I don’t necessarily think everyone should stop using the word “call”, and I honestly don’t have a great term (nor did my professor) for referring to what most Christians term their “calling.” It has been helpful for me to think through these things, and to understand that all disciples of Christ are called to serve him and his people in one unique way or another depending upon how he has made them. I may not have had a vision of the throne room of God, or been specifically sent to preach repentance to the Ninevites, but God has called me to repentance, and to his son, and Jesus has called me to follow him. I pray that I will faithfully pursue the guidance of the Holy Spirit, and to know myself so that I can follow him to the best of my ability.
Should we continue to use the term “calling” to refer to what we feel God has prepared us to do for him? Is there a better term that would preserve the biblical use of call as something more specific than many of us have experienced, and not cause as much confusion to those who have not had such experiences?

I hear Jesus Calling (Part 1)

How often have you heard someone say, or perhaps said yourself, something to the effect of “this is God’s calling for my life” or “I feel like God called me to do this”? It’s incredibly common language among evangelicals which I’ve used my whole life without a great deal of thought about it. In a recent class, my professor, Ron Marrs, suggested that though the language of “calling” is biblical, we usually misapply it.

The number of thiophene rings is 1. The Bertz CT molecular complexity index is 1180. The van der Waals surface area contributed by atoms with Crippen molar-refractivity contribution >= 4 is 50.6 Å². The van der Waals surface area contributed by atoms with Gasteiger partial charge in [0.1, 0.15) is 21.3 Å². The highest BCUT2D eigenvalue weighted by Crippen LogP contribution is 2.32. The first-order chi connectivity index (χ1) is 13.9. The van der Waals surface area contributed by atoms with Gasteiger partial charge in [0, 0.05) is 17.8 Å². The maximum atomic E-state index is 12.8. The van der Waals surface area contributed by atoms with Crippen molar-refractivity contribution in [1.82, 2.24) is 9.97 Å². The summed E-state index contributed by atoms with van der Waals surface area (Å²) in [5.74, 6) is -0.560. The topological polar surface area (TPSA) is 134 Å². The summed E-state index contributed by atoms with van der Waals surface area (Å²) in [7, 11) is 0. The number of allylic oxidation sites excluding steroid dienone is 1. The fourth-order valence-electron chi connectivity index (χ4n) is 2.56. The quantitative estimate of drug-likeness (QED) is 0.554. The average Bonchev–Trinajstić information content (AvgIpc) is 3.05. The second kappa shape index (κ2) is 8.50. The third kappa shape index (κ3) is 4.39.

If he’s correct, and I think he is, what are we called to, and what terminology should we use when referring to something that we believe God wants us to do, but is not spoken of in scripture?

The primary way that the word call is used in the New Testament is the invitation or calling to salvation. It is a call to recognize Jesus as Lord and Savior. All Christians are called! We should live a life worthy of the calling we have received (Eph. 4:1), which is heavenly (Heb. 3:1) and holy , according to grace, not works (2 Tim. 1:9). This is by no means an in depth treatment of the topic, but that will have to be left for another time. We do talk about “call” in this way, but we also use it to refer to God specifically directing us to a particular ministry, place, or position, which is the use in question.

In the Bible there are numerous examples of people who experience a direct call from God to a certain service or position. God appeared to Moses in a burning bush and called him to free his people from the oppression of Pharaoh. In a stunning vision, God called Isaiah to preach a message of judgment and repentance. Paul was knocked to the ground and blinded by the direct call of Jesus Christ.